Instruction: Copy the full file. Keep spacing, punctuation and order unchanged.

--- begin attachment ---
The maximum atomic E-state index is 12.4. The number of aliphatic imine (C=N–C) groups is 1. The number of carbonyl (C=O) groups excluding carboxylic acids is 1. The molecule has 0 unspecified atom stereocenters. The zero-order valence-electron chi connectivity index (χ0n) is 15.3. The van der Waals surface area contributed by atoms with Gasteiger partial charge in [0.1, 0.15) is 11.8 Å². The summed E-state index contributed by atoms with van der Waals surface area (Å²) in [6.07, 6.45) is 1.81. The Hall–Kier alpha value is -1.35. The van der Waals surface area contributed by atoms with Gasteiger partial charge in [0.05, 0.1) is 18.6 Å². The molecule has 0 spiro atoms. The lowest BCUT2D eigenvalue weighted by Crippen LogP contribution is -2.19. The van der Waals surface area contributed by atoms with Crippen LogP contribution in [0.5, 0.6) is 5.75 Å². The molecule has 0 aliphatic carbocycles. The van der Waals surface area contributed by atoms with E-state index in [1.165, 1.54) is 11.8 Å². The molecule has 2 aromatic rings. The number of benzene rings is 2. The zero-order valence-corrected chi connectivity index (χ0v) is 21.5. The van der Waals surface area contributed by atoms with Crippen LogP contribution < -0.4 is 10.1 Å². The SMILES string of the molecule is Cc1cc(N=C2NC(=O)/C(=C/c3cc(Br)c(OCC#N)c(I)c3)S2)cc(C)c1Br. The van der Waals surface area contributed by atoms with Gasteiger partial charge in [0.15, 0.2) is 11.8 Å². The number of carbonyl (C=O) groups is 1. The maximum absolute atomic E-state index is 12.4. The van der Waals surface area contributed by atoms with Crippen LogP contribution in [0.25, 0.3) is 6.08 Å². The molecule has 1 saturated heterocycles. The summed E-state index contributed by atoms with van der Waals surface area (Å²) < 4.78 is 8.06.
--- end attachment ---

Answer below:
The maximum atomic E-state index is 12.4. The number of aliphatic imine (C=N–C) groups is 1. The number of carbonyl (C=O) groups excluding carboxylic acids is 1. The molecule has 0 unspecified atom stereocenters. The zero-order valence-electron chi connectivity index (χ0n) is 15.3. The van der Waals surface area contributed by atoms with Gasteiger partial charge in [0.1, 0.15) is 11.8 Å². The summed E-state index contributed by atoms with van der Waals surface area (Å²) in [6.07, 6.45) is 1.81. The Hall–Kier alpha value is -1.35. The van der Waals surface area contributed by atoms with Gasteiger partial charge in [0.05, 0.1) is 18.6 Å². The molecule has 0 spiro atoms. The lowest BCUT2D eigenvalue weighted by Crippen LogP contribution is -2.19. The van der Waals surface area contributed by atoms with Crippen LogP contribution in [0.5, 0.6) is 5.75 Å². The molecule has 0 aliphatic carbocycles. The van der Waals surface area contributed by atoms with E-state index in [1.165, 1.54) is 11.8 Å². The molecule has 2 aromatic rings. The number of benzene rings is 2. The zero-order valence-corrected chi connectivity index (χ0v) is 21.5. The van der Waals surface area contributed by atoms with Crippen LogP contribution < -0.4 is 10.1 Å². The SMILES string of the molecule is Cc1cc(N=C2NC(=O)/C(=C/c3cc(Br)c(OCC#N)c(I)c3)S2)cc(C)c1Br. The van der Waals surface area contributed by atoms with Gasteiger partial charge in [0.15, 0.2) is 11.8 Å². The number of carbonyl (C=O) groups is 1. The maximum absolute atomic E-state index is 12.4. The van der Waals surface area contributed by atoms with Crippen LogP contribution in [0.25, 0.3) is 6.08 Å². The molecule has 1 saturated heterocycles. The summed E-state index contributed by atoms with van der Waals surface area (Å²) < 4.78 is 8.06.